04-14-2020


By now, you’ve seen pictures, videos and heard stories about some of the scenes facing many of our hospitals around the United States—more recently a scene in Midtown Atlanta that spread around the Internet via social media.

Doctors, nurses and staff file in to work another long day uncertain of what they may encounter. As the shift changes, people look down from the windows of apartment complexes they’ve been confined to for the past three weeks, cheering and applauding these brave people.

These hospital workers put themselves in harm’s way in order to treat patients stricken with a novel, highly-contagious and potentially deadly virus. And they do this because it’s their job. They’ve been deemed “essential.” In the same way, so have many grocery store workers, city employees, law enforcement officers, retail employees, pharmacists—all of them risking exposure to help others feel safe and give them some sense of normalcy.

But take into account for a few minutes who it is they leave behind—who they leave each day they walk out their front door to work. Who takes care of their children?

“It’s been an interesting couple of weeks,” says Amanda Minix, director of development for YMCA of Metro Atlanta. “We made the decision pretty early on in alignment with the school systems to shut down our youth-serving programs, and so the best thing for us to do was to close down our branches completely.”

The reason for closing down these branches, and for forcing much of the city into a semi-quarantined state, is the pandemic outbreak of the novel coronavirus.

About two weeks into March, major cities across the country began shutting down restaurants, bars, gyms and schools in an attempt to stem the spread of the novel coronavirus. As of April 14, the infectious disease, COVID-19, which is a respiratory illness with symptoms such as cough, fever and in severe cases, difficulty breathing, has infected more than 579,000 people nationwide and killed more than 22,000.  

Businesses shut down in Atlanta and its surrounding communities, and Atlanta Mayor Keisha Lance Bottoms on March 24 issued a “stay-at-home” order for the next 14 days.

Social distancing guidelines were encouraged at the federal, state and local levels.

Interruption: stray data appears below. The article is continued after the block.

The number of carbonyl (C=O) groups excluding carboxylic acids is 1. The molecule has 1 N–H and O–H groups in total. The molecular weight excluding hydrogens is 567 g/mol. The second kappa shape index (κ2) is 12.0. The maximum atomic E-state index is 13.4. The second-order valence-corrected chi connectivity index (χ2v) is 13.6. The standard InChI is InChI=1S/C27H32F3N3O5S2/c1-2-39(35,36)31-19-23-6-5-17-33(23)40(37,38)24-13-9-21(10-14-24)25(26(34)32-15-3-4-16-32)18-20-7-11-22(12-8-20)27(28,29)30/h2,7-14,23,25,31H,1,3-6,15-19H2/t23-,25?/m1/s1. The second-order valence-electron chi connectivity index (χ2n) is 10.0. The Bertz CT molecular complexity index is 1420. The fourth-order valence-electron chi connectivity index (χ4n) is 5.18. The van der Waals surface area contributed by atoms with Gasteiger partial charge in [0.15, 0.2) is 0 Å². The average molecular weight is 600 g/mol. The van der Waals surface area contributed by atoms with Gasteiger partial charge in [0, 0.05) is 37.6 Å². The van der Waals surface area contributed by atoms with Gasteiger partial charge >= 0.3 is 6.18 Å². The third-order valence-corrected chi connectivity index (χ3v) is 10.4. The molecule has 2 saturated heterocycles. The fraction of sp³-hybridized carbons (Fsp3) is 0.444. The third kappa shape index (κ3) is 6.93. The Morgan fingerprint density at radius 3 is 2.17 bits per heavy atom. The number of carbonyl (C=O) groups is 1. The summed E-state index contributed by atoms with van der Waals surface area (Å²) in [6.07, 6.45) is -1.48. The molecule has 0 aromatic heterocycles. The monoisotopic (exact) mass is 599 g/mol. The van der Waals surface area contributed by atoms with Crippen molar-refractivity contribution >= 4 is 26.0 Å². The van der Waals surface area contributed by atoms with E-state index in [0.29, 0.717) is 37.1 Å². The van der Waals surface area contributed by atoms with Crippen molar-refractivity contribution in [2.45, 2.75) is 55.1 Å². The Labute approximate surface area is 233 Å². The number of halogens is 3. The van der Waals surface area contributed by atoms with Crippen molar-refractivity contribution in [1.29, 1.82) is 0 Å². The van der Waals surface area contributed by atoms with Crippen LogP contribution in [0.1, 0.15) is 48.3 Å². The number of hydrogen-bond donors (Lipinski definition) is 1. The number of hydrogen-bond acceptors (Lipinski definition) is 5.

But Minix knew there were kids whose families needed help. Many of these children were most vulnerable to food insecurity and relied on meals at school or snacks from the YMCA.

“We were able to leverage partnerships and existing food programs to provide immediate hunger relief,” she says. “We are adding sites and programs almost every few days to make sure needs are fulfilled.”

They are providing 5,500 snacks and dinners each week and more than 20,000 pounds of food, for a total of more than 1,150 bags of food for families in need.

Frontline Workers Childcare Program at Northwest

But there were still gaps in the services. YMCA started to notice the need for additional childcare.

“We’ve been in the childcare space for decades, and we have the ability and staff to take care of these children,” Minix says. “We began thinking of how we can do childcare for the parents who can’t work from home, and we realized it’s not just hospital staff, but police officers and other first responders, the people that work at grocery stores and other essential workers who you may not normally think of being on the frontlines of the crisis.”

In 13 YMCA locations, there were more than 500 registered for childcare over the past two weeks, and it has been growing every single day.

Minix says the classes are divided in a 1-9 ratio of teacher to students, and they started utilizing all parts of the YMCA facility so there wasn’t any overlap, people could keep their distance and not be in a confined, closed space. Each day, someone checks temperatures and symptoms of each person who walks through the door, and the staff deep cleans at all locations multiple times a day.

“We have a vigilance around hand-washing and cleaning to make sure we keep everyone healthy,” Minix says.

But they needed to be able to expand. She says they wanted to offer 2,000 childcare spots across Greater Atlanta.

But they needed help in order to expand.

A recent grant from United Way of Greater Atlanta and Community Foundation of Greater Atlanta will help YMCA of Metropolitan Atlanta grow to serve more families.

On March 26, United Way and Community Foundation of Greater Atlanta announced its first round of grants allocated from its Greater Atlanta COVID-19 Response and Recovery Fund. YMCA of Metropolitan Atlanta was given $500,000 in grant funds.

“We have extended our hours from 5:30 a.m. to 8 pm.,” Minix says. “And starting [March 30] we have two sites that are able to serve infants.” The YMCA originally designed the program to serve children ages 3-12, but are now able to accommodate younger children as well.

Minix says they are just “trying to offer some relief” during this difficult time. All of the children are cared for by early learning professionals and are receiving programs that prepare these kids once they do go back to school.

“The Y has been here for more than 160 years, and we will be here to serve the community every day until this is over,” Minix says. “The needs change and there may be different phases, but we’re going to do everything we can to make sure we’re right there on the front lines, meeting the needs of the community.”

You can provide help today for YMCA of Metro Atlanta and other nonprofits who are filling in gaps in counties across Georgia during this time of crisis. Donate today to the Greater Atlanta COVID-19 Response and Recovery Fund and provide resources and supports for these nonprofits across Greater Atlanta.